Fight Against Drugs and Gangs needs Resources and Specialised Units
Media Release by Dan Plato, Western Cape Minister of Community Safety
The Western Cape Department of Community Safety recognises that crime is a multifaceted and complex phenomenon.
Different communities have different safety concerns and needs.
Interventions to create safe environments and communities in which crime is less likely to occur need to take the differences into account. Meaningful partnerships are at the heart of the Department of Community Safety’s Whole-of-Society approach to increase safety in our province.
The Western Cape Government is committed to working Better Together in the fight against crime.
My discussion here today will focus on the three things we need if we are to be successful in the ongoing battle against gangsterism and drugs in our communities. We have to:
- Speak frankly about the problems, challenges and difficulties faced when dealing with gangs and substance abuse;
- Keep politics out of our solution-driven approach discussed here today and implemented in the entire country; and
- Ensure that every person, department, and level of government plays an active role to eliminate the scourge of gangsterism and drugs.
Chairperson, we have to be frank about the problems we face. The drug floodgates opened the moment the specialised drug and gang units was disbanded. That is why we are calling on national government to please reinstate them to bring back normality in our communities. The statistics speak for themselves: Between 2003/04 and 2012/13 drug related crime in the Western Cape has increased from 19 940 reported cases to 82 000 reported cases – an increase of 311.5%. During the same period the Western Cape Province contributed more than a third of the drug related crime in the country.
Though increased arrests can also be attributed to better policing, one would expect that over time these crimes in itself should go down. This is not what we are seeing. The fact that these crimes continue to increase overall is an indication that current policing efforts are insufficient to address the problem.
What is extremely worrying is the increase in youth gangs or the youth’s involvement in gangs. We are seeing kids as young as 10 to 14 years old running around with guns, peddling drugs close to or even on school grounds.
The prevalence of guns in our communities is a cause for concern. Up to 35 weapons are being confiscated per week on the Cape Flats. That equates to roughly 140 guns per month and more than 1600 guns per year. These are the weapons being used to kill our innocent children, members of our communities, and our police officers. Some of these weapons are even licenced firearms. Where are these guns coming from? Who are supplying the guns? It is critical that police intelligence begins focusing on the trafficking of weapons in the province. Sufficient reprimands should also be in place for gun owners who are not adhering to their responsibility in keeping their fire-arms safe. While citizens have a right to become licensed firearm owners, they have a duty to secure their guns.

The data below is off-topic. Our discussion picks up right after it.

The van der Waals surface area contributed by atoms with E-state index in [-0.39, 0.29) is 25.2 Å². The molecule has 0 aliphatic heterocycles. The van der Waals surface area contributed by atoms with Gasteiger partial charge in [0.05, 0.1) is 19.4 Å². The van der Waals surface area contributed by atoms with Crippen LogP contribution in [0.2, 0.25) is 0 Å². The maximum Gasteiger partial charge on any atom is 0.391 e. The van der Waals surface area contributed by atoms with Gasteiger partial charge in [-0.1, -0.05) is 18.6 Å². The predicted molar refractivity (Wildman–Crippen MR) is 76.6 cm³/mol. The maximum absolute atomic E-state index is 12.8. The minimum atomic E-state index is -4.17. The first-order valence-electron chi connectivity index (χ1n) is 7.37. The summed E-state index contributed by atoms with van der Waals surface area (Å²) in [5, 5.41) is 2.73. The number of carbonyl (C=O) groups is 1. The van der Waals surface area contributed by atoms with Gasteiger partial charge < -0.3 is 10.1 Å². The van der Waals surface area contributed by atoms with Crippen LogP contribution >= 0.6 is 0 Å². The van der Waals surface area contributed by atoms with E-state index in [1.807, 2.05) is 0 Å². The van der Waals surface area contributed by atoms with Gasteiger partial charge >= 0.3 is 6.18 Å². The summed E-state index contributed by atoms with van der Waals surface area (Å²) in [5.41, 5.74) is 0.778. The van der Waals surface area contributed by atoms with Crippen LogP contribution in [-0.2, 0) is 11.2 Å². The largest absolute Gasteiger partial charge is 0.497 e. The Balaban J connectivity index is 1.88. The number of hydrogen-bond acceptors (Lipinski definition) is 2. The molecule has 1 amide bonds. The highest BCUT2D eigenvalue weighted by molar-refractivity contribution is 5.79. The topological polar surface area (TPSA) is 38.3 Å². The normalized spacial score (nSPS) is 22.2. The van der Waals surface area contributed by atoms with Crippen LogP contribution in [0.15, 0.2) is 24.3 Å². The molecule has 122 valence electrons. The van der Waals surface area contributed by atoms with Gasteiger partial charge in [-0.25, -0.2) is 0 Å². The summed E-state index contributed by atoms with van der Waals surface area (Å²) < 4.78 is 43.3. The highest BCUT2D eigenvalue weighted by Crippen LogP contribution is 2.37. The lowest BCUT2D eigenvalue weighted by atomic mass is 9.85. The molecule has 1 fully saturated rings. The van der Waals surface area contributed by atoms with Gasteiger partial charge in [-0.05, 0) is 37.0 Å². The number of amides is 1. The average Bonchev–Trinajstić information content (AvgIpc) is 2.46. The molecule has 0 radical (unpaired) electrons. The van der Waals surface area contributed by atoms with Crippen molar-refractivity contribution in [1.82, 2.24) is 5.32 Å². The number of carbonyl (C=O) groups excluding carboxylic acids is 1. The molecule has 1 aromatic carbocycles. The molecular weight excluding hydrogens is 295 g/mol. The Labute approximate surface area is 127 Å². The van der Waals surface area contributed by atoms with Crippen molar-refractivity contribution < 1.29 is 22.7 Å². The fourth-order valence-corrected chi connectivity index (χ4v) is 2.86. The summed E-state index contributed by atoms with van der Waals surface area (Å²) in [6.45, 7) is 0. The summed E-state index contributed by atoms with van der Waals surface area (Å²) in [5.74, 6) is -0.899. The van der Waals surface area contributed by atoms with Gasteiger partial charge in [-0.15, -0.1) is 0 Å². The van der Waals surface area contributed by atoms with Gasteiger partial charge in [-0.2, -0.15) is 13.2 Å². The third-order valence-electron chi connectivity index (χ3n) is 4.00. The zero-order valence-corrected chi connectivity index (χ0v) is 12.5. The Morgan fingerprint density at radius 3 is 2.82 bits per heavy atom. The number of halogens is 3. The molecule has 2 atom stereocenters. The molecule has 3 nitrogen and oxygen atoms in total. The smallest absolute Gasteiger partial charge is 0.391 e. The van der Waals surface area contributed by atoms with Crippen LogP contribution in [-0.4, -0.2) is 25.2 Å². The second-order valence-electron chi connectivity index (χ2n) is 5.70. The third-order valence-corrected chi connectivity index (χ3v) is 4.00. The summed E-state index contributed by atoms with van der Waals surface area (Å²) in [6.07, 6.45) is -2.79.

Chairperson we should ask the frank question of why current efforts to address the problems above are failing. Why are South African Police Services (SAPS) actions unable to bring down gang and drug related crime? Why are SAPS intelligence not infiltrating where the guns are coming from, where the drugs are coming from and why are the gangsters and criminals not off our streets?
We cannot play politics with peoples’ lives.
We cannot play politics in the fight against gangsterism and drugs.
We cannot play politics in looking at finding solutions to why we are not winning the war.
An answer applicable to the Western Cape is the serious shortage of policing resources available. Last year, then Minister of Police, Nathi Mthethwa admitted that 128 out of 150 police stations in the province are understaffed.
Chairperson, 85% of police stations in this province do not have enough police officers.
The Police in the Western Cape are experiencing a shortage of 1012 members. This accounts for 61% of the police shortages nationwide, or put another way – two thirds of the shortage are in the Western Cape.
I believe the Provincial Police Commissioner is trying to do the best that he can with the limited resources available, but clearly the problem needs an urgent solution from the national government and the first order should be redirecting police resources from those provinces which have a clearly identified over resourced police service.
We have to ask what we are doing; what is everyone’s role and responsibility to fight gangsterism and drugs together.
One of the Western Cape senior Generals recently admitted that the police in the province are not able to beat gangs on the Cape Flats.
Recently, at a meeting in Bonteheuwel the residents begged for protection from gangs and drug-related violence. Community members made calls specifically for specialised units to be reintroduced.
I have repeatedly called on both the National Minister of Police and National Commissioner of Police to urgently provide the Western Cape with additional police resources and reinstate the specialised gang and drug units.